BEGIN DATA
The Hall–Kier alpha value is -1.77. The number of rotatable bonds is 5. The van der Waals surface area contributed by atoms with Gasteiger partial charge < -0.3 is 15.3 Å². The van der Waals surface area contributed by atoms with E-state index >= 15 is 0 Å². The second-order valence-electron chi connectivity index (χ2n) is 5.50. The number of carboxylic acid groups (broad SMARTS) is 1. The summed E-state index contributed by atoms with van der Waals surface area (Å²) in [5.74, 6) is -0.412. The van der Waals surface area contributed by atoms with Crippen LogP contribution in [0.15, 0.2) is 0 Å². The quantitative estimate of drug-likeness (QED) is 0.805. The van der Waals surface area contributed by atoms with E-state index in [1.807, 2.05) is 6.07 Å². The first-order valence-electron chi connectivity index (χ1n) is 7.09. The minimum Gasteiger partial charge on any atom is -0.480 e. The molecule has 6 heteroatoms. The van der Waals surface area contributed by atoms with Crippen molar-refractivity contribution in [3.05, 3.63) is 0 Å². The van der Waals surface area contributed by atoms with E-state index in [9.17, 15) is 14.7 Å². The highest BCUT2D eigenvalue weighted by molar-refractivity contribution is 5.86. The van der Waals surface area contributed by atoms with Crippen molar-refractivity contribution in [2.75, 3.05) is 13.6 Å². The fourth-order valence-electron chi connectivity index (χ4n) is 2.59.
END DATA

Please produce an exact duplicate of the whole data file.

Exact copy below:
The Hall–Kier alpha value is -1.77. The number of rotatable bonds is 5. The van der Waals surface area contributed by atoms with Gasteiger partial charge < -0.3 is 15.3 Å². The van der Waals surface area contributed by atoms with E-state index >= 15 is 0 Å². The second-order valence-electron chi connectivity index (χ2n) is 5.50. The number of carboxylic acid groups (broad SMARTS) is 1. The summed E-state index contributed by atoms with van der Waals surface area (Å²) in [5.74, 6) is -0.412. The van der Waals surface area contributed by atoms with Crippen LogP contribution in [0.15, 0.2) is 0 Å². The quantitative estimate of drug-likeness (QED) is 0.805. The van der Waals surface area contributed by atoms with E-state index in [1.807, 2.05) is 6.07 Å². The first-order valence-electron chi connectivity index (χ1n) is 7.09. The minimum Gasteiger partial charge on any atom is -0.480 e. The molecule has 6 heteroatoms. The van der Waals surface area contributed by atoms with Crippen molar-refractivity contribution in [3.05, 3.63) is 0 Å². The van der Waals surface area contributed by atoms with E-state index in [9.17, 15) is 14.7 Å². The highest BCUT2D eigenvalue weighted by molar-refractivity contribution is 5.86. The van der Waals surface area contributed by atoms with Crippen molar-refractivity contribution in [2.75, 3.05) is 13.6 Å². The fourth-order valence-electron chi connectivity index (χ4n) is 2.59.